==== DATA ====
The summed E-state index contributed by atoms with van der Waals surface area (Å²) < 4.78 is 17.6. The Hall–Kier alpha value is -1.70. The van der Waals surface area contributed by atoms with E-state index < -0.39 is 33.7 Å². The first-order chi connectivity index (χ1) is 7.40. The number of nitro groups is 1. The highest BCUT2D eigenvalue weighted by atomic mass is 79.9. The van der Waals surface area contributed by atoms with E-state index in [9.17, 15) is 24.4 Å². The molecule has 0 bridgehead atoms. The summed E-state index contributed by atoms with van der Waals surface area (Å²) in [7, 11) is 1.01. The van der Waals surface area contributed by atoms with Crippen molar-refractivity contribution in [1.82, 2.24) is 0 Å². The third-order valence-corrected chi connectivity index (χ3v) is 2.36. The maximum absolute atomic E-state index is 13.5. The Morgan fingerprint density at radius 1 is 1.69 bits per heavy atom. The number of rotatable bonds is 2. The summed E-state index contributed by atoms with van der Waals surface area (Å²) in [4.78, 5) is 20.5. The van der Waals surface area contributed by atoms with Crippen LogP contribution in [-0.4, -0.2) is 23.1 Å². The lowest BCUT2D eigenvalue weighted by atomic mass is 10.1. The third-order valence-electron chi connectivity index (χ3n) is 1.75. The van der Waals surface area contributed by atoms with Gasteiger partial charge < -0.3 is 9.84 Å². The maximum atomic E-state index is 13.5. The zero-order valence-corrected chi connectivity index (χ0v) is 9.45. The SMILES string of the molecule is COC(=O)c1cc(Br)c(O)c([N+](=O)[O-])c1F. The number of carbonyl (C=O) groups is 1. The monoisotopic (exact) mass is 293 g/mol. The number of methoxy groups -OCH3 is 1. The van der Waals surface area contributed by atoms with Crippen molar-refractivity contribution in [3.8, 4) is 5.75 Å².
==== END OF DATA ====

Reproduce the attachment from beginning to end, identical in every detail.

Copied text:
The summed E-state index contributed by atoms with van der Waals surface area (Å²) < 4.78 is 17.6. The Hall–Kier alpha value is -1.70. The van der Waals surface area contributed by atoms with E-state index < -0.39 is 33.7 Å². The first-order chi connectivity index (χ1) is 7.40. The number of nitro groups is 1. The highest BCUT2D eigenvalue weighted by atomic mass is 79.9. The van der Waals surface area contributed by atoms with E-state index in [9.17, 15) is 24.4 Å². The molecule has 0 bridgehead atoms. The summed E-state index contributed by atoms with van der Waals surface area (Å²) in [7, 11) is 1.01. The van der Waals surface area contributed by atoms with Crippen molar-refractivity contribution in [1.82, 2.24) is 0 Å². The third-order valence-corrected chi connectivity index (χ3v) is 2.36. The maximum absolute atomic E-state index is 13.5. The Morgan fingerprint density at radius 1 is 1.69 bits per heavy atom. The number of rotatable bonds is 2. The summed E-state index contributed by atoms with van der Waals surface area (Å²) in [4.78, 5) is 20.5. The van der Waals surface area contributed by atoms with Crippen LogP contribution in [-0.4, -0.2) is 23.1 Å². The lowest BCUT2D eigenvalue weighted by atomic mass is 10.1. The third-order valence-electron chi connectivity index (χ3n) is 1.75. The van der Waals surface area contributed by atoms with Gasteiger partial charge < -0.3 is 9.84 Å². The maximum atomic E-state index is 13.5. The zero-order valence-corrected chi connectivity index (χ0v) is 9.45. The SMILES string of the molecule is COC(=O)c1cc(Br)c(O)c([N+](=O)[O-])c1F. The number of carbonyl (C=O) groups is 1. The monoisotopic (exact) mass is 293 g/mol. The number of methoxy groups -OCH3 is 1. The van der Waals surface area contributed by atoms with Crippen molar-refractivity contribution in [3.8, 4) is 5.75 Å².